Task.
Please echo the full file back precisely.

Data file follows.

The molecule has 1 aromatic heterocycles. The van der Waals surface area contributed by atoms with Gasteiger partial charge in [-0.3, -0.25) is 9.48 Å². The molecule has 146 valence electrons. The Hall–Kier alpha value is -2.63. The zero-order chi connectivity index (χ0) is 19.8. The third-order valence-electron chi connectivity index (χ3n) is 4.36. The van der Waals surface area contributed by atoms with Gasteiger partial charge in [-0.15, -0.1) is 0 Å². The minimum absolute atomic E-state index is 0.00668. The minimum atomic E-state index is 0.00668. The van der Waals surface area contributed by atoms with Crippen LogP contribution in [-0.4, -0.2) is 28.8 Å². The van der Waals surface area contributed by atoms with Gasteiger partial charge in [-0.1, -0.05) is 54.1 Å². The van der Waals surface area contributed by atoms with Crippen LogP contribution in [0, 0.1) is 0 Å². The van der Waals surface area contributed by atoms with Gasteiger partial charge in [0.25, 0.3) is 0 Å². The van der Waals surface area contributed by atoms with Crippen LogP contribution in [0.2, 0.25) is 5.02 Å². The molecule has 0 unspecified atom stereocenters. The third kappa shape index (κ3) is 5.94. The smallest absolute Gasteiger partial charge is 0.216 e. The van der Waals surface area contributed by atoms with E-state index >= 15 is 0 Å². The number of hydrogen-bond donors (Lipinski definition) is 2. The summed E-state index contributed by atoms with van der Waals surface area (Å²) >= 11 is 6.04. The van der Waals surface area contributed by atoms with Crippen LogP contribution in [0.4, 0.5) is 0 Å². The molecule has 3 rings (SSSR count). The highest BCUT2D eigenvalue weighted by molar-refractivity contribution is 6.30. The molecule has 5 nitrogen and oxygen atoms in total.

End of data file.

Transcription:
The molecule has 1 aromatic heterocycles. The van der Waals surface area contributed by atoms with Gasteiger partial charge in [-0.3, -0.25) is 9.48 Å². The molecule has 146 valence electrons. The Hall–Kier alpha value is -2.63. The zero-order chi connectivity index (χ0) is 19.8. The third-order valence-electron chi connectivity index (χ3n) is 4.36. The van der Waals surface area contributed by atoms with Gasteiger partial charge in [-0.15, -0.1) is 0 Å². The minimum absolute atomic E-state index is 0.00668. The minimum atomic E-state index is 0.00668. The van der Waals surface area contributed by atoms with Crippen LogP contribution in [-0.4, -0.2) is 28.8 Å². The van der Waals surface area contributed by atoms with Gasteiger partial charge in [-0.1, -0.05) is 54.1 Å². The van der Waals surface area contributed by atoms with Crippen LogP contribution in [0, 0.1) is 0 Å². The van der Waals surface area contributed by atoms with Gasteiger partial charge in [0.25, 0.3) is 0 Å². The van der Waals surface area contributed by atoms with Crippen LogP contribution in [0.2, 0.25) is 5.02 Å². The molecule has 0 unspecified atom stereocenters. The third kappa shape index (κ3) is 5.94. The smallest absolute Gasteiger partial charge is 0.216 e. The van der Waals surface area contributed by atoms with E-state index >= 15 is 0 Å². The number of hydrogen-bond donors (Lipinski definition) is 2. The summed E-state index contributed by atoms with van der Waals surface area (Å²) >= 11 is 6.04. The van der Waals surface area contributed by atoms with Crippen LogP contribution in [0.4, 0.5) is 0 Å². The molecule has 3 rings (SSSR count). The highest BCUT2D eigenvalue weighted by molar-refractivity contribution is 6.30. The molecule has 5 nitrogen and oxygen atoms in total.